First Chapter Book

Mango and BangBang Book2: Tapir All at Sea, by Polly Faber and illustrated by Clara Vulliamy: If you haven’t met the sweet friends, a little girl called Mango and a Tapir called Bambang… then it time you got to know them. A collection of perfect stories for the beginner chapter book reader, who needs a little practice and confidence. This is the kind of book my beginner readers like to keep a book mark in and carry around – proud readers, everything to love it!!! The stories are sweet and interesting, nothing ordinary is going to happen when Bambang is around. The heroine and the sweetness of the stories reminded me a little bit of Milly Molly Mandy. Milly Molly Mandy, in a slightly easier format and packed with lovely illustrations.
In the first story Mango and Bambang are looking for an appropriate hobby for the tapir, not as easy as you might think; In the second story, poor Bambang ends up disrupting an engagement in a most ungraceful way (!!!); Another escapade and Bambang ends up as an exhibit in an unusual museum; and so on… sweet and interesting stories to read to little people or have little people read to you. You can meet Polly Faber on her website here… and of course we love the illustrator, Clara Vulliamy.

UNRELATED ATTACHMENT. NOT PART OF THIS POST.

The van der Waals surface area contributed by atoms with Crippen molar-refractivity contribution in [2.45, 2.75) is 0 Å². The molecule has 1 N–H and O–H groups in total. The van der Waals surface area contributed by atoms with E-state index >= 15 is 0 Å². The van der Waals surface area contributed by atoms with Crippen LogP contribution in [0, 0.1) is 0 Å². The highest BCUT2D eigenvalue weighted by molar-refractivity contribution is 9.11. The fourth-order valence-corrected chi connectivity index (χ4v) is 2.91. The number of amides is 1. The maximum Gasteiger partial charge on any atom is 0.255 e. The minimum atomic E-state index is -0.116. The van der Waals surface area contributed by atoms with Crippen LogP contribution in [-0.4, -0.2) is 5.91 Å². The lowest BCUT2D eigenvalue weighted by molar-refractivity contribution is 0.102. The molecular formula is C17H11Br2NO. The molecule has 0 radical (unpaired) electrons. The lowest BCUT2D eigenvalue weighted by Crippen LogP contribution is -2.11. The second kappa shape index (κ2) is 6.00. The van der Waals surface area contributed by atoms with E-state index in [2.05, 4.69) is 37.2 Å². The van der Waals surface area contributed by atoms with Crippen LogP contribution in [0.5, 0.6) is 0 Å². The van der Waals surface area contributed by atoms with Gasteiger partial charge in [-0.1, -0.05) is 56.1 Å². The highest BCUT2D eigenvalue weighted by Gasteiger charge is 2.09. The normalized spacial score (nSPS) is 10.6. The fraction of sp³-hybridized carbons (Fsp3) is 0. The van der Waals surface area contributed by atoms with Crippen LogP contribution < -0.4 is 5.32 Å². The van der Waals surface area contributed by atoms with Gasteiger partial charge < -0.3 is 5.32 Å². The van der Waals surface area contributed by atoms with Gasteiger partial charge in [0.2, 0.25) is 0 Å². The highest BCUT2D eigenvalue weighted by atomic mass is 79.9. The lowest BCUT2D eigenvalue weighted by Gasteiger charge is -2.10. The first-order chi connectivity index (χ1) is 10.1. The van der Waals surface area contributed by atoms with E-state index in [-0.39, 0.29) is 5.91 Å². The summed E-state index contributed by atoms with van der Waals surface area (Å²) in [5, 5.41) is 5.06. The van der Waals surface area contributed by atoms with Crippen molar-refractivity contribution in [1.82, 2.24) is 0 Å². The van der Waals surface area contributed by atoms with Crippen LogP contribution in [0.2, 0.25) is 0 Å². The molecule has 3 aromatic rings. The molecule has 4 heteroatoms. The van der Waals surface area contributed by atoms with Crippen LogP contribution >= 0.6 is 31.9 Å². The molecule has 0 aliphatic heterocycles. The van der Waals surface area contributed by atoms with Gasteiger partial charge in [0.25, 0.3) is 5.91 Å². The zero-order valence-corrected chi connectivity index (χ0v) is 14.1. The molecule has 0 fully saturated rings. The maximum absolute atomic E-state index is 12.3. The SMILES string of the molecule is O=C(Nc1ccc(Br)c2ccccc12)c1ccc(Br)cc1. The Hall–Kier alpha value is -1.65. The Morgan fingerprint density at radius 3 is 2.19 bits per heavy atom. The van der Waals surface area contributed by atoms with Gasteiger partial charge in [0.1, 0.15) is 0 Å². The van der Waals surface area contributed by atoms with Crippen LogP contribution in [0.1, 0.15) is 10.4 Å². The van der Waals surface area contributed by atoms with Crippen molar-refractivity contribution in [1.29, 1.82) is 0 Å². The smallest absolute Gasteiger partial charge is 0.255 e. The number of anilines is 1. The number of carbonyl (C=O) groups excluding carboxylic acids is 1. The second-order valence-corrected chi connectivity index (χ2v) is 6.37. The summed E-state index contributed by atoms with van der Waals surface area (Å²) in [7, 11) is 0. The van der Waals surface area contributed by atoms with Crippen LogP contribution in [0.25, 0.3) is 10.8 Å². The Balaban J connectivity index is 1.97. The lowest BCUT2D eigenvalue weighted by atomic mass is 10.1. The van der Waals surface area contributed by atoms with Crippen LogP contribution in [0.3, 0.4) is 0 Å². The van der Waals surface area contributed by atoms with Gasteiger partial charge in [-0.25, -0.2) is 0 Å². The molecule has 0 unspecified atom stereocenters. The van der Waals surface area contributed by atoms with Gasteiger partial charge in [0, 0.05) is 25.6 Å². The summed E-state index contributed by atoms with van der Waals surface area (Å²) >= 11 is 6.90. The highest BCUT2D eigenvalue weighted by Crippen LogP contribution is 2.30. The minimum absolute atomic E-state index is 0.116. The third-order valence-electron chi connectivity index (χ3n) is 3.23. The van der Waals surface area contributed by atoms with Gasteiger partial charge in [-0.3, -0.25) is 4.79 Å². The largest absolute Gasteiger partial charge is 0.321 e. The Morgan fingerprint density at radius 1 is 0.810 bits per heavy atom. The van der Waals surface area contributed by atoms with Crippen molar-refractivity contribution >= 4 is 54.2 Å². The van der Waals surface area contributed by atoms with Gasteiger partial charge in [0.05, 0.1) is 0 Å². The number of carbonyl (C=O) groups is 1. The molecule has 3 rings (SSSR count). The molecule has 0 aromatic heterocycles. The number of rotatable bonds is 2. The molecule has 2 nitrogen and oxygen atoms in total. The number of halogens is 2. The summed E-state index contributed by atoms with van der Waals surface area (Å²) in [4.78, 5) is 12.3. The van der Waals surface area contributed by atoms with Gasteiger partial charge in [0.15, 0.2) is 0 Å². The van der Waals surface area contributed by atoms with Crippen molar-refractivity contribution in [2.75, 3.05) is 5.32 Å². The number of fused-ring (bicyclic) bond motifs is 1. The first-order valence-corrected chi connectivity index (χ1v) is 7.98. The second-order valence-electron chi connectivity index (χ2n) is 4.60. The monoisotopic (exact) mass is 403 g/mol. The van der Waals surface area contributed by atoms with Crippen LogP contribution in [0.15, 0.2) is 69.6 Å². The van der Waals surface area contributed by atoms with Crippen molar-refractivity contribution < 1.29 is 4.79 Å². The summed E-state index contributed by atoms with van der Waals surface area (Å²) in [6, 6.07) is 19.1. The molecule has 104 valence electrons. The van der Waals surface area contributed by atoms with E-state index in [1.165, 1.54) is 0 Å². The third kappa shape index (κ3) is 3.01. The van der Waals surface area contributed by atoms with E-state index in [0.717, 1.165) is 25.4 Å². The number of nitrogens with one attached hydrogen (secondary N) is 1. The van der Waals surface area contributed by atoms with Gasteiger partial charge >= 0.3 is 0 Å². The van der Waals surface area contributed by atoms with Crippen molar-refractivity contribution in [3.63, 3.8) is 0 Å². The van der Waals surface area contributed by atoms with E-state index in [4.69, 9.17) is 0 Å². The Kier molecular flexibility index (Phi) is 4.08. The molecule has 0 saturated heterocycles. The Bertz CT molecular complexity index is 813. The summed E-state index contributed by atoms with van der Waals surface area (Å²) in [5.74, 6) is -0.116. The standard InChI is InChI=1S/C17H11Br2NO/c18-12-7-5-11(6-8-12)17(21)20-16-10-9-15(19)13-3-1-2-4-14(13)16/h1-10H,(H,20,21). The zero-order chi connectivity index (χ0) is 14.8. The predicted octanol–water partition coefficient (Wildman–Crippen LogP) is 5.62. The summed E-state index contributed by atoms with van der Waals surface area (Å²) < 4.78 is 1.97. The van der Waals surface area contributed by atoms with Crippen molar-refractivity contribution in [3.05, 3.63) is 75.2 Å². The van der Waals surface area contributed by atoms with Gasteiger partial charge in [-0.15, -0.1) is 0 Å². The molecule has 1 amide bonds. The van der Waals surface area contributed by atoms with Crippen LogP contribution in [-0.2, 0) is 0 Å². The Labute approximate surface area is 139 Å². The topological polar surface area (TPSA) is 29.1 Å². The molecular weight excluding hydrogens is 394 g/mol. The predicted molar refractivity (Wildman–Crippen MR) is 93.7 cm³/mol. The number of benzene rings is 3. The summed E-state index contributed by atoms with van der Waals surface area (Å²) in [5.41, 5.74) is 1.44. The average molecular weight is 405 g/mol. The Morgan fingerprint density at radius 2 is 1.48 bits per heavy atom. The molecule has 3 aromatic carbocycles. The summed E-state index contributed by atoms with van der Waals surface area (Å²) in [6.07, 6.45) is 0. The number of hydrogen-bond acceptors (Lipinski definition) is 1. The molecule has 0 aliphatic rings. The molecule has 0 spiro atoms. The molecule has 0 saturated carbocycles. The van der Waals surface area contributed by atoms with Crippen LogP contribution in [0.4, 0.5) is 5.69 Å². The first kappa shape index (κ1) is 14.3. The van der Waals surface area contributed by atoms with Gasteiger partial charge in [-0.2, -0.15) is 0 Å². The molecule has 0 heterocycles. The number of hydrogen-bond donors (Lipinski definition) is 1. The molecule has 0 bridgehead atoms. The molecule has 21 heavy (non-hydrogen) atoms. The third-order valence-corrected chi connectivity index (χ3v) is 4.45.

Chapter Book


The Tale of Rescue by Michael Rosen and illustrated by Stan Fellows: This book is one of the most beautifully illustrated books ever, a chapter book that we read as a family. The book is about a hard working cattle dog on a ranch in the foothills of the Appalachian mountains… and a family on vacation nearby. The family are unexpectedly trapped in a blizzard, and in their panic and fatigue they completely lose track of direction. They are totally lost and create a small shelter in the ground for themselves. The tenacious dog senses their desperate need, but cannot get to them… until the farmer releases the dog to head out into the stormy weather. The story is full of suspense and reads like a true story. And of course would could be better than a heroic dog, coming to the rescue.

Middle School Read